# Basic number property checker

I made a small program that tests numbers against some properties:

Welcome to Numbers!
Is it odd? 4
No
Is it a multiple of 18? 38
No
Is it big? 100
Yes


That's basically it :)

My code is:

import System.IO

askUser :: String -> IO Double
putStr str

case num of
Nothing -> putStrLn "That is not a number!" >> askUser str
Just num -> return num

numberCheck :: [Double] -> String -> IO ()
numberCheck list text = do
num <- askUser ("Is it " ++ text ++ "? ")

if num elem list
then putStrLn "Yes"
else putStrLn "No"

main :: IO ()
main = do
hSetBuffering stdout NoBuffering
putStrLn "Welcome to Numbers!"
let alot = 99999

let oddNum = take alot [x | x <- [0..], odd (round x)]
numberCheck oddNum "odd"

let multiples18 = take alot [x | x <- [0..], round x mod 18 == 0]
numberCheck multiples18 "a multiple of 18"

let bigNumbers = take alot [99..]
numberCheck bigNumbers "big"


Is there anything that can be improved? I was especially thinking of the alot number, as it is not a "clean" way of solving this. But if I don't, Haskell will continue checking the list infinitely.

Is there any nicer way of achieving this?

Note: I used lists instead of comparisons because that's what I just learned, and so you can ignore me using lists if you want to :)

### Integer not Double

Double is not a reasonable type because checking if a number is big does not work with Doubles, you should use Integer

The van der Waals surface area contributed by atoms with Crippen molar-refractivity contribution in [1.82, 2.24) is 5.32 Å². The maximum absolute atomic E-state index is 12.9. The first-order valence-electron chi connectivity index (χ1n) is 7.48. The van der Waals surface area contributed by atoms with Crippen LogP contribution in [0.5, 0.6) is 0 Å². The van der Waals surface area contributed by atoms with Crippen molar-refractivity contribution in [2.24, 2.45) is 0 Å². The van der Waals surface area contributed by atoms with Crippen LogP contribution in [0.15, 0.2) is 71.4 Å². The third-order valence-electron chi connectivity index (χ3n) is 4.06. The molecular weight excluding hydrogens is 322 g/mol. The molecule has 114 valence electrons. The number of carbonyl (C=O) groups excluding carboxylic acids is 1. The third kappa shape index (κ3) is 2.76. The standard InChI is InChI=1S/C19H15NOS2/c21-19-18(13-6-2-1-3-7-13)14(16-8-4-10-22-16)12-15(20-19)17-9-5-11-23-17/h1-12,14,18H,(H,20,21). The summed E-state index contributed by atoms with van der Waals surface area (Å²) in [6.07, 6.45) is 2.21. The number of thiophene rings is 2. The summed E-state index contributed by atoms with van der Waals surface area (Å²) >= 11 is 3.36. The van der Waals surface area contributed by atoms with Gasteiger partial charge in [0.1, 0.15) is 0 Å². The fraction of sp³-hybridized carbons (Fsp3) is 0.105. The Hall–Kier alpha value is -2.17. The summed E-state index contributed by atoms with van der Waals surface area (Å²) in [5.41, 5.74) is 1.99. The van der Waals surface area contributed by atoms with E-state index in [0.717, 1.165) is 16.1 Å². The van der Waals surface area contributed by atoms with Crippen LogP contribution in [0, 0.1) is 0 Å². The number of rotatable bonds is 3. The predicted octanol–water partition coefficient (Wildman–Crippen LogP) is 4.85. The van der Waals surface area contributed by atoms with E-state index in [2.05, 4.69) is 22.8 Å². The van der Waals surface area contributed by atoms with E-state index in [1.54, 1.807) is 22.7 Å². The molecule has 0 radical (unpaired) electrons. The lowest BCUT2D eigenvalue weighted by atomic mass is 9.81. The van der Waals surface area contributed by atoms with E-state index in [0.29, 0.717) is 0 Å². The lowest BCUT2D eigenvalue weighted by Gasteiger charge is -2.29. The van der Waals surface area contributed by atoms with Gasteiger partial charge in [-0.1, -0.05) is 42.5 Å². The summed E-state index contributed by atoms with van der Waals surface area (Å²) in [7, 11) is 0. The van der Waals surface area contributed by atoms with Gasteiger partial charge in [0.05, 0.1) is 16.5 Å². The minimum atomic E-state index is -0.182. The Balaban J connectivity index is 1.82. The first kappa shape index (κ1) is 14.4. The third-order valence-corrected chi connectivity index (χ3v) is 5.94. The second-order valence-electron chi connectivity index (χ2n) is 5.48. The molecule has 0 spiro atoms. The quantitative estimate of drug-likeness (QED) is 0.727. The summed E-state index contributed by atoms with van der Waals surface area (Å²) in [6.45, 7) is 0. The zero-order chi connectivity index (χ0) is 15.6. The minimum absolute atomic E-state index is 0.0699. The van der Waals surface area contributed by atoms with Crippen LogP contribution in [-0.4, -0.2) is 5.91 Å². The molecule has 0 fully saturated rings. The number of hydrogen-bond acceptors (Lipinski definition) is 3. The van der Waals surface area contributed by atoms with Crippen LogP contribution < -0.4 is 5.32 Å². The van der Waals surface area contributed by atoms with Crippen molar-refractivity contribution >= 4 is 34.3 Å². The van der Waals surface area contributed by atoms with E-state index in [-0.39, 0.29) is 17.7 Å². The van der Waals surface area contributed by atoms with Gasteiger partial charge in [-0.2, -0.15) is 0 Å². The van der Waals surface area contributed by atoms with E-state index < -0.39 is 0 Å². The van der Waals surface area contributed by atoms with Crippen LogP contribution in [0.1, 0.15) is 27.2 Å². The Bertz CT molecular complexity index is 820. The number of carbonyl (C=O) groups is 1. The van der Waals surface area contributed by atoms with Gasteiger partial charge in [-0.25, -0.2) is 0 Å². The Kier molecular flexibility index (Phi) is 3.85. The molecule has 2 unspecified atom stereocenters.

### First class functions

Using a list is not a clean procedure, it does not work for very big numbers and it is slow for big numbers.

It is better to pass in a validation function:

numberCheck :: (Integer -> Bool) -> String -> IO ()
numberCheck predicate text = do
num <- askUser ("Is it " ++ text ++ "? ")

if predicate num
then putStrLn "Yes"
else putStrLn "No"


Usage is:

main = do
hSetBuffering stdout NoBuffering
putStrLn "Welcome to Numbers!"

numberCheck odd "odd"
numberCheck (\x -> x mod 18 == 0) "multiple of 18"
numberCheck (> 100) "big (bigger than 100)"

• Thanks :) I actually only used list comprehensions because that's what I just learned ;). But why doesn't it work with Doubles? Sep 1, 2016 at 12:22
• @Rakete1111 Is it big? 400.321 No Because a non-integer number is never contained in an integer range. Sep 1, 2016 at 12:41